Sears set for break-up as Green's pounds 548m bid is agreed

THE CURTAIN came down on one of the high street's longest running disaster stories yesterday when Sears, the struggling retail group, succumbed to an agreed pounds 548m bid which is likely to see the once-sprawling conglomerate broken up into its constituent parts.

Late yesterday afternoon the Sears board accepted an increased cash offer of 359p per share from a consortium led by Philip Green, the retail entrepreneur and backed by the secretive Barclay brothers. This follows its rejection of an earlier 340p per share offer.

Phillips & Drew, Sears' largest shareholder with a 22.3 per cent stake, has irrevocably agreed to accept the bid from January Investments, the Barclays' bid vehicle.

However, this agreement will cease to be binding in the event of a competing offer of more than 360p.

The deal includes all Sears' businesses, which span Freemans mail order and a string of high street chains including Miss Selfridge, Adams, Richards, Wallis and Warehouse. Mr Green is expected to line up an early sale of Freemans, possibly to Otto Versand of Germany, for around pounds 150m. The Creation charge-card business will still be sold for pounds 141m.

Mr Green was in an upbeat mood yesterday after his victory. Speaking from the Dorchester Hotel in London, where he has been staying during the bid battle, he said: "It's been a long two weeks. I'm tired but happy that we've got there in the end. I think we would have got there at 340p to be honest, but it was worth going that extra mile."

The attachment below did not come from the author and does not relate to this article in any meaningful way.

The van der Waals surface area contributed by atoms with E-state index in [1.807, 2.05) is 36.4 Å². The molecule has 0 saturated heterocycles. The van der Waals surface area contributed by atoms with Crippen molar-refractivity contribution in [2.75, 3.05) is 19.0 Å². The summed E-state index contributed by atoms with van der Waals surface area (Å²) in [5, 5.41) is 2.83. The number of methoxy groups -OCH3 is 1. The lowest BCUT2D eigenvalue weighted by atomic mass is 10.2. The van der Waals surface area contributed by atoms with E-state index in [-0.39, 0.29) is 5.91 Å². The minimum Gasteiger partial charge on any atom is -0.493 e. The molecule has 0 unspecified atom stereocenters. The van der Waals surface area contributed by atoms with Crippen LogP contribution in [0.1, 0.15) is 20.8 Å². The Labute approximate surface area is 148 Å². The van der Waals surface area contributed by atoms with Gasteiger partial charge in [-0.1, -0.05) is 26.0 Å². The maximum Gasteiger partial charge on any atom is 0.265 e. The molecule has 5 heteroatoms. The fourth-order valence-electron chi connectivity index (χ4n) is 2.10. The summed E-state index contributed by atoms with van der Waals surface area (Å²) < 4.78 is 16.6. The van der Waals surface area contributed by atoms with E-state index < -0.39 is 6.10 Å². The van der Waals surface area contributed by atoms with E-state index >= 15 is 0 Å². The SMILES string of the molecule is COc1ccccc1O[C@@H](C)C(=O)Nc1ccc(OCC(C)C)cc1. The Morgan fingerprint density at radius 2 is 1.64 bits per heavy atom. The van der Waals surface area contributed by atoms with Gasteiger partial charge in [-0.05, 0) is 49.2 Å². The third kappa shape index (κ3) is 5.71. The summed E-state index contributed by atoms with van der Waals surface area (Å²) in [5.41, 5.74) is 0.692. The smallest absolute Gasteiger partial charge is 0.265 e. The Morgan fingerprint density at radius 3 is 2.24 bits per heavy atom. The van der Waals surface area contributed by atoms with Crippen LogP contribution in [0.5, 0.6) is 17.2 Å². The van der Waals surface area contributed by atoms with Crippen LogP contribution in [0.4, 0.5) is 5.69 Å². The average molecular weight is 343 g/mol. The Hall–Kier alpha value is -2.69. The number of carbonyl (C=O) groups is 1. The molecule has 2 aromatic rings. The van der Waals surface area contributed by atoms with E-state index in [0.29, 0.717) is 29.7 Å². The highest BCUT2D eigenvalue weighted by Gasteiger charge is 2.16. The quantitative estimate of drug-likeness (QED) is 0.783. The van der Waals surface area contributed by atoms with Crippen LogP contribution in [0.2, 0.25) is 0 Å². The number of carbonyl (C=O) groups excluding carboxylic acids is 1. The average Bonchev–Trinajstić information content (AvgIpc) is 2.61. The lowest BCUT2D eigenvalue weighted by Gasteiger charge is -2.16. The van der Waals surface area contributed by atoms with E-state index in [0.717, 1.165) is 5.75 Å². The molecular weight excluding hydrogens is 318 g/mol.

Mr Green had dinner with Sir Bob Reid, the Sears chairman, at the Dorchester on Wednesday night, where they agreed terms.

Mr Green said that their meal was "very cordial". The final points were agreed yesterday by separate negotiating teams at Sears' head office. "The increased offer represents a fair deal for shareholders and is in line with the board's strategy to return value to them," Sir Bob said.

This was ridiculed by analysts. One said: "It is pathetic but will we miss Sears? No we won't. Good riddance to it."

In addition to Sears, Mr Green's retail interests include the Mark One discount clothing chain, Owen Owen department stores and Shoe Express, bought from Sears.

He also brokered the deal which saw Sports Division buy Olympus Sports from Sears for a knock-down price.

Mr Green will have a 20 per cent stake in Sears but says that he has no plans to return to the stock market: "That's not my best vocation."

Sears' shares closed 7p higher at 354.5p.

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